Archive from June, 2023

Discovery of 158 Dead Dogs Highlights Need to Inspect, License Rescues

A welfare check on Barbara Wible, a rescue co-founder, discovered the woman confused and laying on the floor of her home. Along with her were 36 dogs – 12 of them dead, and two in such bad shape they required euthanization. As if this weren’t a horrific enough discovery, the welfare check led to an animal cruelty investigation at another property owned by the woman, where an additional 146 dead dogs were found.

The 22 surviving dogs are being rehabilitated and will hopefully recover, but there is no silver lining to this story. To have a rescue that was once glowingly featured as a “hometown hero” fall so far shows how badly things can spiral out of control for people who care for animals… or perhaps, how easy it can be to deceive the public with kind platitudes.

This discovery also exposes a glaring need for rescues and shelters to be inspected and to meet the standards required of any other business that sells dogs. Just because an entity is a nonprofit doesn’t mean they aren’t a business, or that their kind-heartedness somehow magically makes up for deficiencies in animal care. It just means they are tax-exempt (and no, the IRS does not perform animal welfare inspections). If you really want to “save a life,” requiring rescues and shelters to live up to the same standards as anyone else who sells dogs is a good step forward.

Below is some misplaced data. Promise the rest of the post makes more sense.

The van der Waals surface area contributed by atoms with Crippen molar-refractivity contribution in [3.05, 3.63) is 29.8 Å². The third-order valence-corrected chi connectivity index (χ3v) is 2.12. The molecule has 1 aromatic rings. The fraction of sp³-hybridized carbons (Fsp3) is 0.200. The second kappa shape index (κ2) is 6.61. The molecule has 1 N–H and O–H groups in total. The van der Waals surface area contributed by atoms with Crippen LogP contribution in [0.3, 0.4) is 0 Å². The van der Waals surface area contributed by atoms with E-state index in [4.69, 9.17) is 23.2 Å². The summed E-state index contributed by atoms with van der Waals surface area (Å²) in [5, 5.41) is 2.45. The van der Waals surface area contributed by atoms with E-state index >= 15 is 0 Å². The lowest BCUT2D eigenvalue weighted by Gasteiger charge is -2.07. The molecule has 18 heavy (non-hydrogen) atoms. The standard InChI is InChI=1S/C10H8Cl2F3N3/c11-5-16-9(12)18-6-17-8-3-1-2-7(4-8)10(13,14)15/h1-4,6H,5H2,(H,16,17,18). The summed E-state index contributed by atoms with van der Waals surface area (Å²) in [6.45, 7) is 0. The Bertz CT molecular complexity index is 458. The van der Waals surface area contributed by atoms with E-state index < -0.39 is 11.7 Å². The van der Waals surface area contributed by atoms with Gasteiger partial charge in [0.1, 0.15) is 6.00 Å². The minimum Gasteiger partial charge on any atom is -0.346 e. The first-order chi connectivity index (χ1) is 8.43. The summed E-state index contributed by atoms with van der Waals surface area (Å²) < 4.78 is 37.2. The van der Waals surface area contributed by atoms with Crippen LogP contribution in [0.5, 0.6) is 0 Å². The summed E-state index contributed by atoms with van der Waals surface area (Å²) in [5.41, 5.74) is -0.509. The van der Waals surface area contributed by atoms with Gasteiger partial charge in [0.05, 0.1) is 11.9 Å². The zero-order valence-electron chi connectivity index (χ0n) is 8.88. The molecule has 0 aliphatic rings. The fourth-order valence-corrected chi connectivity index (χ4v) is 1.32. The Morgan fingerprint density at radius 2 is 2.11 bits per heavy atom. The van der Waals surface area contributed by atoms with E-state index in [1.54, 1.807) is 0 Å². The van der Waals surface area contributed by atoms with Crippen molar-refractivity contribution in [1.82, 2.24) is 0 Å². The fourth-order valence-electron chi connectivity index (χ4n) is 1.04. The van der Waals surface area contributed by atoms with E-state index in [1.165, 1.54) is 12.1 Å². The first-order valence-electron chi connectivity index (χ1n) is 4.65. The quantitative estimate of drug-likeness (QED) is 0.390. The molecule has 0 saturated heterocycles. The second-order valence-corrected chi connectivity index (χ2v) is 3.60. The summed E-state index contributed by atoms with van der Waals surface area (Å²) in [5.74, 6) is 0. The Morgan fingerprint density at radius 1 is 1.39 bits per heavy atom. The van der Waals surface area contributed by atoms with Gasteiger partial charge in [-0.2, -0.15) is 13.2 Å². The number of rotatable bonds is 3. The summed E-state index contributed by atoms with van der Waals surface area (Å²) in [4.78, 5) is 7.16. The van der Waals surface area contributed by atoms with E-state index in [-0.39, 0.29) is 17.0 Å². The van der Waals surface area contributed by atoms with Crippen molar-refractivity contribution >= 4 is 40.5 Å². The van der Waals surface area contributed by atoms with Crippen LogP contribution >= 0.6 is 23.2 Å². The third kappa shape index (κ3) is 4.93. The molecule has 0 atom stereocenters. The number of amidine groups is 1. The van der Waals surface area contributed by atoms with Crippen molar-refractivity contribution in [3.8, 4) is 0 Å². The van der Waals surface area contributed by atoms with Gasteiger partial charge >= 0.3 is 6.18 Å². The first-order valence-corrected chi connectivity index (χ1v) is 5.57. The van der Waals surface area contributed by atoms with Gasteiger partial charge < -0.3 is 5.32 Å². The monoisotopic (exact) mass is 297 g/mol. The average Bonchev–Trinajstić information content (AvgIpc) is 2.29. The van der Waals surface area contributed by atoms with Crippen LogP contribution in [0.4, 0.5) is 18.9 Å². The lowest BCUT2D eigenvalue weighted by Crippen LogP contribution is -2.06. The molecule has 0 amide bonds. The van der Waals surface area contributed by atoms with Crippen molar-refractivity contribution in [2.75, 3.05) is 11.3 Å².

There are too many recent examples of dogs needing rescue from their rescues.

It’s also important to remember that inspections and standards aren’t just for pets, they protect people, too. For consumers, they act as an additional layer of defense against health and behavioral problems; for people who sell dogs, they can serve as a means of education and course correction, before things spiral into chaos and horror.